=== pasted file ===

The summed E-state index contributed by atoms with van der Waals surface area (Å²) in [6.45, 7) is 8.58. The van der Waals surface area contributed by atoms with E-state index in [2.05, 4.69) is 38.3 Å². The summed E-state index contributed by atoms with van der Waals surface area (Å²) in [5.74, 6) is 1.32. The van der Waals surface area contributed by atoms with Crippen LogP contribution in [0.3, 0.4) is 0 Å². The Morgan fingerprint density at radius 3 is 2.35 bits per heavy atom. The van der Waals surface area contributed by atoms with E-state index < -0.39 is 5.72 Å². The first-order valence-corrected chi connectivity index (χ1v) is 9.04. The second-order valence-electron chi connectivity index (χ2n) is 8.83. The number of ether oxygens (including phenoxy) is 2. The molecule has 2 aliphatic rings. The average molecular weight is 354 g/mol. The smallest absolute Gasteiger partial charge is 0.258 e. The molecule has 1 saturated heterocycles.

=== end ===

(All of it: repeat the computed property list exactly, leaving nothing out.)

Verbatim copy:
The summed E-state index contributed by atoms with van der Waals surface area (Å²) in [6.45, 7) is 8.58. The van der Waals surface area contributed by atoms with E-state index in [2.05, 4.69) is 38.3 Å². The summed E-state index contributed by atoms with van der Waals surface area (Å²) in [5.74, 6) is 1.32. The van der Waals surface area contributed by atoms with Crippen LogP contribution in [0.3, 0.4) is 0 Å². The Morgan fingerprint density at radius 3 is 2.35 bits per heavy atom. The van der Waals surface area contributed by atoms with E-state index < -0.39 is 5.72 Å². The first-order valence-corrected chi connectivity index (χ1v) is 9.04. The second-order valence-electron chi connectivity index (χ2n) is 8.83. The number of ether oxygens (including phenoxy) is 2. The molecule has 2 aliphatic rings. The average molecular weight is 354 g/mol. The smallest absolute Gasteiger partial charge is 0.258 e. The molecule has 1 saturated heterocycles.